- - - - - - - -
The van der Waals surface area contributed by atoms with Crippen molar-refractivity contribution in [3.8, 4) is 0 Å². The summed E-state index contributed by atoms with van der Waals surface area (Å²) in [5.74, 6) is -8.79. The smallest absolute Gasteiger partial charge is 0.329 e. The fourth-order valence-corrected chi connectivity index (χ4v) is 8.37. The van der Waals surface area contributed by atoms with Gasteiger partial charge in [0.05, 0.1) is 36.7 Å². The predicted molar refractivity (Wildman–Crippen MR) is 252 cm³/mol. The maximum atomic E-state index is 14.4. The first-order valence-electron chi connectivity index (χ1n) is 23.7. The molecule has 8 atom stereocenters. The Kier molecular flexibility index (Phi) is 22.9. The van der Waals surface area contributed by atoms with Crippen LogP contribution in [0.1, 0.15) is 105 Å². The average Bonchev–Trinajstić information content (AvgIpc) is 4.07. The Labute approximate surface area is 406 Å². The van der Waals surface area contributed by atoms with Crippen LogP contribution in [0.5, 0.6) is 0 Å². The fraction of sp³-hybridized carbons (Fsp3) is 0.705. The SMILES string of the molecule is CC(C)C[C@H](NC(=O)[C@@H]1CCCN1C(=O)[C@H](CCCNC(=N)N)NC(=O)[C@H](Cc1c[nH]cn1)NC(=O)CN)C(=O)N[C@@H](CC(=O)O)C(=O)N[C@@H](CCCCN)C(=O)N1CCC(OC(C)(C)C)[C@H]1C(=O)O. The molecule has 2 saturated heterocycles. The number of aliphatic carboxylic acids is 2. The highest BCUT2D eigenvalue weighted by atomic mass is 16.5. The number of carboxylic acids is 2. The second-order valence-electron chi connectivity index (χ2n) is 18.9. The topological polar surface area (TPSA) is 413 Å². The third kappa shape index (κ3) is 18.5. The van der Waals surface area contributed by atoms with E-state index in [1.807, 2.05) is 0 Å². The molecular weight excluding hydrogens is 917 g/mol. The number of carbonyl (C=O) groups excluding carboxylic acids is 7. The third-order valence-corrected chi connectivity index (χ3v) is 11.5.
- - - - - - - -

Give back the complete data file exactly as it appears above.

The van der Waals surface area contributed by atoms with Crippen molar-refractivity contribution in [3.8, 4) is 0 Å². The summed E-state index contributed by atoms with van der Waals surface area (Å²) in [5.74, 6) is -8.79. The smallest absolute Gasteiger partial charge is 0.329 e. The fourth-order valence-corrected chi connectivity index (χ4v) is 8.37. The van der Waals surface area contributed by atoms with Gasteiger partial charge in [0.05, 0.1) is 36.7 Å². The predicted molar refractivity (Wildman–Crippen MR) is 252 cm³/mol. The maximum atomic E-state index is 14.4. The first-order valence-electron chi connectivity index (χ1n) is 23.7. The molecule has 8 atom stereocenters. The Kier molecular flexibility index (Phi) is 22.9. The van der Waals surface area contributed by atoms with Crippen LogP contribution in [0.1, 0.15) is 105 Å². The average Bonchev–Trinajstić information content (AvgIpc) is 4.07. The Labute approximate surface area is 406 Å². The van der Waals surface area contributed by atoms with Crippen LogP contribution in [0.5, 0.6) is 0 Å². The fraction of sp³-hybridized carbons (Fsp3) is 0.705. The SMILES string of the molecule is CC(C)C[C@H](NC(=O)[C@@H]1CCCN1C(=O)[C@H](CCCNC(=N)N)NC(=O)[C@H](Cc1c[nH]cn1)NC(=O)CN)C(=O)N[C@@H](CC(=O)O)C(=O)N[C@@H](CCCCN)C(=O)N1CCC(OC(C)(C)C)[C@H]1C(=O)O. The molecule has 2 saturated heterocycles. The number of aliphatic carboxylic acids is 2. The highest BCUT2D eigenvalue weighted by atomic mass is 16.5. The number of carboxylic acids is 2. The second-order valence-electron chi connectivity index (χ2n) is 18.9. The topological polar surface area (TPSA) is 413 Å². The third kappa shape index (κ3) is 18.5. The van der Waals surface area contributed by atoms with E-state index in [1.807, 2.05) is 0 Å². The molecular weight excluding hydrogens is 917 g/mol. The number of carbonyl (C=O) groups excluding carboxylic acids is 7. The third-order valence-corrected chi connectivity index (χ3v) is 11.5.